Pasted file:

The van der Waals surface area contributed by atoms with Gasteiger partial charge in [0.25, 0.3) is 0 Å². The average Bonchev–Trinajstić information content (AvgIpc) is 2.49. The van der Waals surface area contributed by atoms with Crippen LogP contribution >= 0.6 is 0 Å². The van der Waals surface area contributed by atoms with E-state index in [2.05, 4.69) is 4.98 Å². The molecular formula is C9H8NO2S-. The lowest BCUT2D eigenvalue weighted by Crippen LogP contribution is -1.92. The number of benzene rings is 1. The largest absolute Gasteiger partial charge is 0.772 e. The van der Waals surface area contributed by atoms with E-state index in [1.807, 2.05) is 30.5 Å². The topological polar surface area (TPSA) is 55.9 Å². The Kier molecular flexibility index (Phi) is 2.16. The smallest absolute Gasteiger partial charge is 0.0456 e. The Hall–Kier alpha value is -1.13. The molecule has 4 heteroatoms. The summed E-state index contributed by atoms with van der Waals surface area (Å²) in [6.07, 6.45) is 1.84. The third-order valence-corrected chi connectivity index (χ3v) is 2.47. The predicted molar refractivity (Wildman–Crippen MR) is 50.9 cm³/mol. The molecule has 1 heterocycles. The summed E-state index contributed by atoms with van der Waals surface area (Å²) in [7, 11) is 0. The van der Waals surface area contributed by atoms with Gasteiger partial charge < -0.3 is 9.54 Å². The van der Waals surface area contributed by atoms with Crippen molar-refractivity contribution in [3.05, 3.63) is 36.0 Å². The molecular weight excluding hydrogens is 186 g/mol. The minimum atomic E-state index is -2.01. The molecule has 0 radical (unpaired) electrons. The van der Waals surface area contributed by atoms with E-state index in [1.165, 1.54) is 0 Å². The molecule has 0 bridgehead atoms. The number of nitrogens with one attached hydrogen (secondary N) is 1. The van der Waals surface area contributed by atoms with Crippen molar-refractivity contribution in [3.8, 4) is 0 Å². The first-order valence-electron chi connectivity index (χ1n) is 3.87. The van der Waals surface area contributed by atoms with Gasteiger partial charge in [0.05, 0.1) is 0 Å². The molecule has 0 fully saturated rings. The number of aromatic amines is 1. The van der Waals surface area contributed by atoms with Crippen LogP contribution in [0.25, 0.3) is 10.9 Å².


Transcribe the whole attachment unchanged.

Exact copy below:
The van der Waals surface area contributed by atoms with Gasteiger partial charge in [0.25, 0.3) is 0 Å². The average Bonchev–Trinajstić information content (AvgIpc) is 2.49. The van der Waals surface area contributed by atoms with Crippen LogP contribution >= 0.6 is 0 Å². The van der Waals surface area contributed by atoms with E-state index in [2.05, 4.69) is 4.98 Å². The molecular formula is C9H8NO2S-. The lowest BCUT2D eigenvalue weighted by Crippen LogP contribution is -1.92. The number of benzene rings is 1. The largest absolute Gasteiger partial charge is 0.772 e. The van der Waals surface area contributed by atoms with E-state index in [1.807, 2.05) is 30.5 Å². The topological polar surface area (TPSA) is 55.9 Å². The Kier molecular flexibility index (Phi) is 2.16. The smallest absolute Gasteiger partial charge is 0.0456 e. The Hall–Kier alpha value is -1.13. The molecule has 4 heteroatoms. The summed E-state index contributed by atoms with van der Waals surface area (Å²) in [6.07, 6.45) is 1.84. The third-order valence-corrected chi connectivity index (χ3v) is 2.47. The predicted molar refractivity (Wildman–Crippen MR) is 50.9 cm³/mol. The molecule has 1 heterocycles. The summed E-state index contributed by atoms with van der Waals surface area (Å²) in [7, 11) is 0. The van der Waals surface area contributed by atoms with Gasteiger partial charge < -0.3 is 9.54 Å². The van der Waals surface area contributed by atoms with Crippen molar-refractivity contribution in [3.05, 3.63) is 36.0 Å². The molecular weight excluding hydrogens is 186 g/mol. The minimum atomic E-state index is -2.01. The molecule has 0 radical (unpaired) electrons. The van der Waals surface area contributed by atoms with E-state index in [1.165, 1.54) is 0 Å². The molecule has 0 bridgehead atoms. The number of nitrogens with one attached hydrogen (secondary N) is 1. The van der Waals surface area contributed by atoms with Crippen molar-refractivity contribution in [3.8, 4) is 0 Å². The first-order valence-electron chi connectivity index (χ1n) is 3.87. The van der Waals surface area contributed by atoms with Gasteiger partial charge in [0.05, 0.1) is 0 Å². The molecule has 0 fully saturated rings. The number of aromatic amines is 1. The van der Waals surface area contributed by atoms with Crippen LogP contribution in [0.25, 0.3) is 10.9 Å².